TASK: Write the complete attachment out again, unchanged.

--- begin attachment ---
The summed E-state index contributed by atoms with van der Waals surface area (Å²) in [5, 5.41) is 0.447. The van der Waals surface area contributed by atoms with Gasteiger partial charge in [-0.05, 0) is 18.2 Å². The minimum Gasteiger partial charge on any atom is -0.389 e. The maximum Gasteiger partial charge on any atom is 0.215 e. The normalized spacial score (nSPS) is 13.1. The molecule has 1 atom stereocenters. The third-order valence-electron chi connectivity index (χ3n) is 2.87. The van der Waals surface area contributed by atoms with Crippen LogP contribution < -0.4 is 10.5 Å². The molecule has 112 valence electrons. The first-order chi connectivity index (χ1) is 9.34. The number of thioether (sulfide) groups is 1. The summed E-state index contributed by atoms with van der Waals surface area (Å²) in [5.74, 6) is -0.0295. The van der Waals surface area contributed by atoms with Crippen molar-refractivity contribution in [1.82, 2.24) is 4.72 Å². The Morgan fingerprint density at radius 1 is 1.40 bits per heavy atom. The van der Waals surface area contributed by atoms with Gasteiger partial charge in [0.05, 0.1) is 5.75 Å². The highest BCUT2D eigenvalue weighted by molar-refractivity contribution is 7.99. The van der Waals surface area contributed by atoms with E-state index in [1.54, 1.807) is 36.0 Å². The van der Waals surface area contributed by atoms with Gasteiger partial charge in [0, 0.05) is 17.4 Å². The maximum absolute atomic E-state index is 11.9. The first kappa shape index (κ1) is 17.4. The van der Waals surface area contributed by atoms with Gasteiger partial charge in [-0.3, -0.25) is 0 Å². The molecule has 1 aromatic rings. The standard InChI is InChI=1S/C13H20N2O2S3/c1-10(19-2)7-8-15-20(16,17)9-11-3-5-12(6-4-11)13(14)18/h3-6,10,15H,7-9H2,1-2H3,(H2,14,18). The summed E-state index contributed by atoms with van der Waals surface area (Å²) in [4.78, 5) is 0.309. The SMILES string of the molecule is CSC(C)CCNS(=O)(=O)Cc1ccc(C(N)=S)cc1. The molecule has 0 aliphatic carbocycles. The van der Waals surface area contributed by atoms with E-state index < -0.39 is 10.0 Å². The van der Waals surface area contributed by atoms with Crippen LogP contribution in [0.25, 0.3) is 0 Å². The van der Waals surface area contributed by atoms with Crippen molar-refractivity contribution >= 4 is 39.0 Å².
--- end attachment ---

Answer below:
The summed E-state index contributed by atoms with van der Waals surface area (Å²) in [5, 5.41) is 0.447. The van der Waals surface area contributed by atoms with Gasteiger partial charge in [-0.05, 0) is 18.2 Å². The minimum Gasteiger partial charge on any atom is -0.389 e. The maximum Gasteiger partial charge on any atom is 0.215 e. The normalized spacial score (nSPS) is 13.1. The molecule has 1 atom stereocenters. The third-order valence-electron chi connectivity index (χ3n) is 2.87. The van der Waals surface area contributed by atoms with Crippen LogP contribution < -0.4 is 10.5 Å². The molecule has 112 valence electrons. The first-order chi connectivity index (χ1) is 9.34. The number of thioether (sulfide) groups is 1. The summed E-state index contributed by atoms with van der Waals surface area (Å²) in [5.74, 6) is -0.0295. The van der Waals surface area contributed by atoms with Crippen molar-refractivity contribution in [1.82, 2.24) is 4.72 Å². The Morgan fingerprint density at radius 1 is 1.40 bits per heavy atom. The van der Waals surface area contributed by atoms with Gasteiger partial charge in [0.05, 0.1) is 5.75 Å². The highest BCUT2D eigenvalue weighted by molar-refractivity contribution is 7.99. The van der Waals surface area contributed by atoms with E-state index in [1.54, 1.807) is 36.0 Å². The van der Waals surface area contributed by atoms with Gasteiger partial charge in [0, 0.05) is 17.4 Å². The maximum absolute atomic E-state index is 11.9. The first kappa shape index (κ1) is 17.4. The van der Waals surface area contributed by atoms with Gasteiger partial charge in [-0.3, -0.25) is 0 Å². The molecule has 1 aromatic rings. The standard InChI is InChI=1S/C13H20N2O2S3/c1-10(19-2)7-8-15-20(16,17)9-11-3-5-12(6-4-11)13(14)18/h3-6,10,15H,7-9H2,1-2H3,(H2,14,18). The summed E-state index contributed by atoms with van der Waals surface area (Å²) in [4.78, 5) is 0.309. The SMILES string of the molecule is CSC(C)CCNS(=O)(=O)Cc1ccc(C(N)=S)cc1. The molecule has 0 aliphatic carbocycles. The van der Waals surface area contributed by atoms with E-state index < -0.39 is 10.0 Å². The van der Waals surface area contributed by atoms with Crippen LogP contribution in [0.25, 0.3) is 0 Å². The van der Waals surface area contributed by atoms with Crippen molar-refractivity contribution >= 4 is 39.0 Å².